‘A carnival,' St-Cyr softly breathed and, finding a thumbprint-sized hole where some delinquent had scraped away the blueing, let the heat of a thumb melt its covering of frost and fog.

‘Louis, Frau Oberkircher was just telling me about a textile factory in Colmar. Poles, Russians, and a handful of French. Lazy, all of them, and worthless. It seems our
Arbeitslager
13
manufactures rayon and Kommandant Rasche was one of my old bosses.'

Ah,
mon Dieu, mon Dieu
. ‘In the Great War?'

‘Where else?'

A ‘hot box', an overheated axle bearing, emptied the train at Belfort. Having flipped up the box's lid that had been hurriedly closed by a railwayman, Kohler gingerly plucked at the packing of chopped rag waste, and using the man's glove, let some of it fall to the sooty snow. ‘A two-hour delay?' he asked the
cheminot
.

The lantern was lifted. The jacket of the
bleu-de-travail
, the ubiquitous blue coveralls, was open, the gut, once that of a barrel. ‘Four,' came the Occupation's vegetable-rooted grunt.

Merde alors
, panicked Henri-Claude Ouelette, this ‘Kripo from Paris-Central,' this
Kriminalpolizei
, had shaken off the glove and was now rubbing some of the packing slowly between a thumb and middle finger, the perfume of burnt engine oil all too evident.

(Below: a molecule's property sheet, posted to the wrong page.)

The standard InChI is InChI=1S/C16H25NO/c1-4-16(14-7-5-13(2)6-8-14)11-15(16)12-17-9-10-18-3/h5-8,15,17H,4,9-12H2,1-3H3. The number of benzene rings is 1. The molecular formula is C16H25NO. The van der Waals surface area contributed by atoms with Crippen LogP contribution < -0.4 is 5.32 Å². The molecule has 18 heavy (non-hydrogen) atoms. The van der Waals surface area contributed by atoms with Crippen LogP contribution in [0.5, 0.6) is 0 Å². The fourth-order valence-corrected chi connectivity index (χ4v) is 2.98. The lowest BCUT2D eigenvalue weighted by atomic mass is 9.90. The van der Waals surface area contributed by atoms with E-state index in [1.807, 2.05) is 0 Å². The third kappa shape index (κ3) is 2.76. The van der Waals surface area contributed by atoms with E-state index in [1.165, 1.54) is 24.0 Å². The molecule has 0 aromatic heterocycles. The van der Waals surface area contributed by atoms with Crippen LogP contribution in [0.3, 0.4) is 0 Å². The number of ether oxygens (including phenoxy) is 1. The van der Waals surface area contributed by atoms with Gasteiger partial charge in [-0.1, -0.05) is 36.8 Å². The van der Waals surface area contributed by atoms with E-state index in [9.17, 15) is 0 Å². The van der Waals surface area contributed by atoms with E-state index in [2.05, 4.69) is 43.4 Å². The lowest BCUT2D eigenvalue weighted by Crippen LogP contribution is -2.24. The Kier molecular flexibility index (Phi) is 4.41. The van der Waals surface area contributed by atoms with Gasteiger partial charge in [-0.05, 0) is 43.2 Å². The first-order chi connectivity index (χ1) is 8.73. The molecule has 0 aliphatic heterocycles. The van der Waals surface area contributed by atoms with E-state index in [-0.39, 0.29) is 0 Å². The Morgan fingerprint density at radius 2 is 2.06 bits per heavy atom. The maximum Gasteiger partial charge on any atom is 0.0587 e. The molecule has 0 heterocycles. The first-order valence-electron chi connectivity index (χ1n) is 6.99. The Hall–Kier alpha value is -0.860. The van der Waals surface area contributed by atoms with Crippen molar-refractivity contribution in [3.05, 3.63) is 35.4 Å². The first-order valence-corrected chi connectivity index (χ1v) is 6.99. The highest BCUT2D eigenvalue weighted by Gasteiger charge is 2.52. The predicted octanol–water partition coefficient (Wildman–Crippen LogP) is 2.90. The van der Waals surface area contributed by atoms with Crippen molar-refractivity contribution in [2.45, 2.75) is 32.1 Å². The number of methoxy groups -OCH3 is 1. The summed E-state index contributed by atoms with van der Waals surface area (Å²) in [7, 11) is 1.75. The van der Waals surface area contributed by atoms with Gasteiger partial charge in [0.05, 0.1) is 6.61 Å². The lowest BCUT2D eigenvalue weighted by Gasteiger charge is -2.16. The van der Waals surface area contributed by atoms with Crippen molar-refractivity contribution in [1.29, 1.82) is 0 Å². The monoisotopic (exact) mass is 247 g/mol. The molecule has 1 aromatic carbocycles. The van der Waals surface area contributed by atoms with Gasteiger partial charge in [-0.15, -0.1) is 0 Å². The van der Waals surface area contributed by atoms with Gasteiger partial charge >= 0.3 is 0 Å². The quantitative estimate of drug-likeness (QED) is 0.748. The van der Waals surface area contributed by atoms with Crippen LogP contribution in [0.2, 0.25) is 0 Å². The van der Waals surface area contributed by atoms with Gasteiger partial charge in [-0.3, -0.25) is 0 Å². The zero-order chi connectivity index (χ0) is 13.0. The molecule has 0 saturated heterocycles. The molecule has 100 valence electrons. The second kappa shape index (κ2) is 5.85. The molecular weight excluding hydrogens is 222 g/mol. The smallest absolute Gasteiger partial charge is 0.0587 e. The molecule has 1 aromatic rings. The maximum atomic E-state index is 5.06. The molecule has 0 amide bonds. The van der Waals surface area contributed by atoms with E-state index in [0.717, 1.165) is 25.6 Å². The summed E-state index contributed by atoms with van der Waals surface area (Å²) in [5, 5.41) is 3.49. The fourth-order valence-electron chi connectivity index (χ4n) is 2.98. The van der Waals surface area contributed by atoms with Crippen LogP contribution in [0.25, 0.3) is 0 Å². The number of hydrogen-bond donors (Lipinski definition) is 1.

Sweating, was he? thought Kohler.
Ah,
bon
,
mon ami
, now get ready for the surprise of surprises. ‘Then see what you can do, eh, but first empty that box and drop everything into the station's stove.'

‘But … but the shortages, monsieur …'

‘Idiot, don't argue. Just do it.'

So much of France's rolling stock had been requisitioned by the Reich, scrapyard relics like this coach and the trucks and engines had been pressed back into service and were always causing trouble. Maybe, just maybe the
Bahnschutzpolizei
stationmaster, the SS Obersturmführer or anyone else in authority wouldn't think beyond that to take a closer look.

Silicon carbide had been added to the oil-soaked rag waste. It hadn't taken him a split second to feel the sharpness. Probably done in Besançon or in L'Isle. Fortunately the bearing hadn't melted and the train been derailed or set alight. Someone had wanted to stop them and free the
N und Ns
but hadn't counted on its stopping where it had last night, thus cooling the bearing and giving it a lease on life. Of course they hadn't considered that the prisoners might well have been killed. Miraculously, too, Louis and himself had avoided being caught up in the derailment or shoot-out, but had been awarded yet another delay.